Does It Make Sense to Categorize People According to Generations?

Why Your Birth Is Less Important Than You Think
by Bobby Duffy

Why is it unacceptable to make sweeping generalizations about people on the basis of gender, race, sexuality, or nationality, but it’s perfectly fine to stereotype them based on arbitrarily defined “generations”? Millennials (roughly, those born between 1980 and 1995) have been demonized as narcissistic snowflakes who spend so much money on avocado toast that they can’t afford to buy property. Meanwhile, baby boomers are selfish, technophobic sociopaths who steal the future of the younger generation. And such that. What is the truth behind such stereotypes, and is there any value in seeing the world through a lens through generations?

These are the questions that British social researcher Bobby Duffy addresses in his book “The Generation Myth.” The title gives the impression that it wants to dynamite the whole idea of ​​dividing people into generations. In fact, it offers a careful examination of this kind of “generational thinking” that rejects lazy myths and superficial experts for a more nuanced analysis of the factors that shape long-term changes in attitudes and behaviors. “Most of what you’ve been told is generational,” he writes, “actually not.”

Duffy argues that three separate mechanisms cause such long-term changes. “Period effects” are experiences that affect everyone, regardless of age, such as the financial crisis of 2008 or the coronavirus pandemic. “Life cycle effects” are changes that occur as people age or as a result of major events such as leaving home, getting married, or having children. People tend to gain weight as they get older, regardless of which generation they belong to, for example. Finally, “cohort effects” are attitudes, beliefs, and behaviors common to people of a given generation.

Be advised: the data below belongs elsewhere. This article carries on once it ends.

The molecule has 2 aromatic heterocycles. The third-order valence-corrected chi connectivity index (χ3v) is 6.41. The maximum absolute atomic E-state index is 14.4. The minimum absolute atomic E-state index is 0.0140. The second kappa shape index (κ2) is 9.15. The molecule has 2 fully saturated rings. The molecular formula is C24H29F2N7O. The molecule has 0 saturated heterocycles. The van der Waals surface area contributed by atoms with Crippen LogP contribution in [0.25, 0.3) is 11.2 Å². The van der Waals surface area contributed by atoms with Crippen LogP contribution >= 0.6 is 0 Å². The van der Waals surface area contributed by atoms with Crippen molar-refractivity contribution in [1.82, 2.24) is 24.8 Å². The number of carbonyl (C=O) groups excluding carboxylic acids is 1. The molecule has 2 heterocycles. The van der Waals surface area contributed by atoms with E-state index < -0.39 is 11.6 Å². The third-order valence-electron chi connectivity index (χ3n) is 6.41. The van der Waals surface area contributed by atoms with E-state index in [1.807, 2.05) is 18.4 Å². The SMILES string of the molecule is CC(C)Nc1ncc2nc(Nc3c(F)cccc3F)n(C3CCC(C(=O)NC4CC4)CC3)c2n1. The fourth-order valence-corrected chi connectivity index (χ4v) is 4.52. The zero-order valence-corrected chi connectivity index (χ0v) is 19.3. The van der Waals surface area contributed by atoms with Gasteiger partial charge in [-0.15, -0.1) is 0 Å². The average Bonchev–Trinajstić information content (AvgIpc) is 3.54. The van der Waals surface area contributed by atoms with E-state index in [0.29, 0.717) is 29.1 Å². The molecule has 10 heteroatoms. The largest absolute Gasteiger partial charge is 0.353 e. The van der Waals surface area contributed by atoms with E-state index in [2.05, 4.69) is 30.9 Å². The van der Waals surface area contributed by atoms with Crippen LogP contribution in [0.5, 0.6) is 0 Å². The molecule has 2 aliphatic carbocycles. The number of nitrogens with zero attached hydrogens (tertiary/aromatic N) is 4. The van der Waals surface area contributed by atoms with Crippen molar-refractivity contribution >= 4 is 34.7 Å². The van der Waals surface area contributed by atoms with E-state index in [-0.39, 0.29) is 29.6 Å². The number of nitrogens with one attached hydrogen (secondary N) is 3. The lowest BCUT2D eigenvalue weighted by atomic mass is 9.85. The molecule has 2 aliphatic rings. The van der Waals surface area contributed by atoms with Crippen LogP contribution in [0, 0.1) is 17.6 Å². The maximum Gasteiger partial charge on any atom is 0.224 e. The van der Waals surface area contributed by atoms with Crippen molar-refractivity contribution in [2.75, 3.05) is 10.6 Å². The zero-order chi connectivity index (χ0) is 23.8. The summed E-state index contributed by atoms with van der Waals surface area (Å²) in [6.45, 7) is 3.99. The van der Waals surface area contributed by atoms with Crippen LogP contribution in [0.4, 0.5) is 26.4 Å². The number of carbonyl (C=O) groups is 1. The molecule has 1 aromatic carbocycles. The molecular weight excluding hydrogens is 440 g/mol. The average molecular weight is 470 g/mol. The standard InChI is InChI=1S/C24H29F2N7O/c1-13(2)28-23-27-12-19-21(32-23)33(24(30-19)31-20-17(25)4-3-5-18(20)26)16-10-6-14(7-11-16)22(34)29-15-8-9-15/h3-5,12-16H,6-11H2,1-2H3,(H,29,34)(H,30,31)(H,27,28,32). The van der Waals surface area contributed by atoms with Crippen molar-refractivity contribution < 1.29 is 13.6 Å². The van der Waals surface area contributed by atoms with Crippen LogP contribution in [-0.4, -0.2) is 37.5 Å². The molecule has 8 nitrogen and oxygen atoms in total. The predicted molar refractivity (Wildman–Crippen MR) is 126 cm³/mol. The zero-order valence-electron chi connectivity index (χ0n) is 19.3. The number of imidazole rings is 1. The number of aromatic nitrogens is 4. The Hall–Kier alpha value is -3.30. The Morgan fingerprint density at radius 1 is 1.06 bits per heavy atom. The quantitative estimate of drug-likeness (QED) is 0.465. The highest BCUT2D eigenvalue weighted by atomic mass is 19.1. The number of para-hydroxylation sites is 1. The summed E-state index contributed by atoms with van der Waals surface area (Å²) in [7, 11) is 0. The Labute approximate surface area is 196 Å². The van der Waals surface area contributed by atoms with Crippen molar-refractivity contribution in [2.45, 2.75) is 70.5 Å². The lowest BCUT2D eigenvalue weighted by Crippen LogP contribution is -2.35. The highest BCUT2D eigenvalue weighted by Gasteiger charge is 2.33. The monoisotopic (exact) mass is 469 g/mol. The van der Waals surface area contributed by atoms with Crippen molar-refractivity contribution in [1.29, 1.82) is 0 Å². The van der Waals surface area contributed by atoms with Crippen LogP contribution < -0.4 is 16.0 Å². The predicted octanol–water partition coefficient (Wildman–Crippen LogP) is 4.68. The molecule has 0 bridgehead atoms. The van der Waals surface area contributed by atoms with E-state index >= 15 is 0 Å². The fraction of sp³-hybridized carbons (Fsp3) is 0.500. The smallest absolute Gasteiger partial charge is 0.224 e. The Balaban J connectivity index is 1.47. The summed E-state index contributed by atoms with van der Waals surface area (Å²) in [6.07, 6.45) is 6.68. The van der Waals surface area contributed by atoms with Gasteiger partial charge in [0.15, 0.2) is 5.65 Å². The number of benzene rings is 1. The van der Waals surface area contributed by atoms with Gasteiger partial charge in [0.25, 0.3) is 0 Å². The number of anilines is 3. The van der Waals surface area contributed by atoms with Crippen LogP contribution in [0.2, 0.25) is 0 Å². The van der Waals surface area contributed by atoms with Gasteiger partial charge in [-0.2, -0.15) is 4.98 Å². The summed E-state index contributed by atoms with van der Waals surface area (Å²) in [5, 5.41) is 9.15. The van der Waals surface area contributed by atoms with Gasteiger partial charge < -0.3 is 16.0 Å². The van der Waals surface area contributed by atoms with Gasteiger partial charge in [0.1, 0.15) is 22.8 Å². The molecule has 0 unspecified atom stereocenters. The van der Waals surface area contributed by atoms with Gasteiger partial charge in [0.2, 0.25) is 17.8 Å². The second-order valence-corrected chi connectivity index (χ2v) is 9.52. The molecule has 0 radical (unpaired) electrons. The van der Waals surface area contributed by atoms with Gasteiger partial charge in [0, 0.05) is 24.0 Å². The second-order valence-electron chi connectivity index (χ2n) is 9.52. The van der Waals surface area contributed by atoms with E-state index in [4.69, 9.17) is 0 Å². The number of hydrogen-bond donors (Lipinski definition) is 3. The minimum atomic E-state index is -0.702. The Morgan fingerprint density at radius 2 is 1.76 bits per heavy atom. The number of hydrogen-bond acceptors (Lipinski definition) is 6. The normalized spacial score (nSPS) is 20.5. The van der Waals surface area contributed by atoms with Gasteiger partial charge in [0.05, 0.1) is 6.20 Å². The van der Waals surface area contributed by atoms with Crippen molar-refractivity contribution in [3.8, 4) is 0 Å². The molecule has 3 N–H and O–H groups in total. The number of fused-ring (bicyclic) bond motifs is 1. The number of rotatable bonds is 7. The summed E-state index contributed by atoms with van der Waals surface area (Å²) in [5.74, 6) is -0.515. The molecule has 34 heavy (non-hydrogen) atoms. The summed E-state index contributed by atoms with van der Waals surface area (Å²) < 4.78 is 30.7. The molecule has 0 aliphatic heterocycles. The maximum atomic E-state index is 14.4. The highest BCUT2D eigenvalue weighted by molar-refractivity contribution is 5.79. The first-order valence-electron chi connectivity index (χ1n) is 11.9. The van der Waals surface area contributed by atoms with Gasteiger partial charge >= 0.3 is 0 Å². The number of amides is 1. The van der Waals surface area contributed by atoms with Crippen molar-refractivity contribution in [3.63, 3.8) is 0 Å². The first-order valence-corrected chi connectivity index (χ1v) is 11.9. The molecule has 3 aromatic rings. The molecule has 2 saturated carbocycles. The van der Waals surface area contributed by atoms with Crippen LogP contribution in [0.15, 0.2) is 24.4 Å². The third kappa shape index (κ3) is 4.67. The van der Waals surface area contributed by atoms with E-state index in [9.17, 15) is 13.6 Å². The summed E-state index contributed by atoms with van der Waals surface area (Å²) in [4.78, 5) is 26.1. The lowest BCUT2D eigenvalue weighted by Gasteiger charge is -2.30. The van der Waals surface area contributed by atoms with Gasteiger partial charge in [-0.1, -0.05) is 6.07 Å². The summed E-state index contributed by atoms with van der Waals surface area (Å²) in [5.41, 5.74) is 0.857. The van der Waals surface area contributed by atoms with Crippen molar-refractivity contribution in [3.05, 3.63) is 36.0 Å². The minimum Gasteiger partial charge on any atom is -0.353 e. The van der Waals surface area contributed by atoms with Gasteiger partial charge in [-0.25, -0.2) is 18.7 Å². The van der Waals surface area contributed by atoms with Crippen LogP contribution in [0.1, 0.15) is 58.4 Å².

In short, the problem with purely generational framing is that it focuses entirely on cohort effects and misses the other two-thirds of the picture. Duffy takes this framework and applies it to a range of topics, from the economy, housing and employment to sex, health and politics, and gleefully debunks myths as he progresses.

For example, it is often claimed that people in their 20s are indecisive job seekers who are not loyal to their employers. It is true that young people tend to change jobs voluntarily more often than their families, but this has been true since the 1980s. Millennials turned out to be 20 percent to 25 percent less likely to voluntarily switch jobs than Gen X members of the same age because there are fewer secure, permanent jobs than they used to be. So what we’re looking at here is a period, not a group, but an effect.

Similarly, young people are said to be more purposeful and place more emphasis on the ethical sourcing of products. But international studies show that millennials and millennials are less likely to boycott products to protest corporate behavior than baby boomers or Gen X members.

Yet some things are truly generational. While successive generations are less religious, religiosity within generations flattens roughly over time—a fairly clear cohort effect. But many so-called generational shifts are actually due to growing financial inequality between young and old. Teens are leaving home later than their same-age parents because they earn less and housing becomes much more expensive, not because they’re snowflakes or narcissists. Accusing them of laziness confuses period and cohort effects.

Before reading this book, I assumed that generational analysis was of no value. Duffy shows that it really is, provided it’s done with care. Unfortunately, despite their valiant efforts, overgeneralizations are unlikely to go away. But whether you’re a skeptic or someone who believes in the idea that the generation label means something, you’ll learn something from this fun and informative book.

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